Entertainment Magazine

Seven Samurai (1954)

Posted on the 23 September 2012 by Rajtilak @rajtilak
seven samurai, tosiro mifune
This is one of movie by Akira Kurosawa that I love the most after Rashomon. The original title for this movie was Shichinin no samurai.
The Seven Samurai is the epic tale of a veteran samurai, who has fallen on hard times, answers a village's request for protection from bandits. He gathers 6 other samurai to help him, and they teach the townspeople how to defend themselves, and they in return supply the samurai with three small meals a day. The film culminates in a giant battle when 40 bandits attack the village.
This archetypal action film, which takes place in 1587 during the Warring States period of Japan, is also one of the richest works to ever be painted on celluloid. It is described as one of the greatest and most influential films ever made. Each of the character is sublimely realized; each has his or her own arc, his or her own vital part to play in the film's slow progression towards its dramatic finale.
Typically, Kurosawa has put the film together using an exceeding degree of artistry; each and every shot, each action sequence, is exquisitely composed; and yet none seems contrived or out-of-place within the overall fabric of the work. Everything is beautifully conceived and in focus, both literally and figuratively.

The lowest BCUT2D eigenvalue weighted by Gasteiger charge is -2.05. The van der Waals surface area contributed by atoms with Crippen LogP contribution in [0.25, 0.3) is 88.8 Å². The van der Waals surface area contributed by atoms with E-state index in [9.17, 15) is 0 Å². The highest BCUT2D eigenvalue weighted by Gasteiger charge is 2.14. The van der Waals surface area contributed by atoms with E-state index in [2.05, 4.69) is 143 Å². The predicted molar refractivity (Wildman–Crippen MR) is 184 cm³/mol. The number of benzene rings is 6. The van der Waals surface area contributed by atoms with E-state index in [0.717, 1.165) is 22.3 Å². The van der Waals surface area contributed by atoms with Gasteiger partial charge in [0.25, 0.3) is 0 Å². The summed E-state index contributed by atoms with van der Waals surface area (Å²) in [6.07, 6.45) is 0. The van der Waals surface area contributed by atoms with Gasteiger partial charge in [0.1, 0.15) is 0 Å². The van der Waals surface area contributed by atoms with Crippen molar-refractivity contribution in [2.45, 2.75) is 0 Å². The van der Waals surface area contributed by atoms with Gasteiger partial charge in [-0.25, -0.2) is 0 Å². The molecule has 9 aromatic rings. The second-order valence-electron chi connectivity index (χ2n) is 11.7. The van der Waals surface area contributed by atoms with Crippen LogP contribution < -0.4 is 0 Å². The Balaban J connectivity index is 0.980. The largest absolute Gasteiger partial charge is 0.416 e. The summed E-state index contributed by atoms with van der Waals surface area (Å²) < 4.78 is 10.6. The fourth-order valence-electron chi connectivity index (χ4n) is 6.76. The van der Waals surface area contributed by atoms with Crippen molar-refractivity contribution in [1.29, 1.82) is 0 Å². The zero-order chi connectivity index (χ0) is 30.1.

The film became so popular that it went on to influence movies like The Magnificent Seven, a film specifically adapted from Seven Samurai. Many of The Magnificent Seven's scenes mirror those of Seven Samurai. It was also one of the first films to harbor on the now-common plot element of the recruiting and gathering of heroes into a team to accomplish a specific goal, a device used in later films such as The Guns of Navarone, Ocean's Eleven, The Dirty Dozen, Sholay.
At 207 minutes runtime (160 minutes in the international version), Seven Samurai would be the longest picture of Kurosawa's career. It won him the Silver Lion award at the Venice Film Festival in 1954. It was voted the 12th Greatest Film of all time by Entertainment Weekly, being one of two films in the magazine's top 20 greatest films not in English.
I would not go into the depths of describing this movie since the images are so true to life that they portray a cinematic poetry rich with emotions which is too sacred to describe with words. But if you are an ardent admirer of classic cinema, do not let the length of the film or the subtitles hinder you, this is a must watch.

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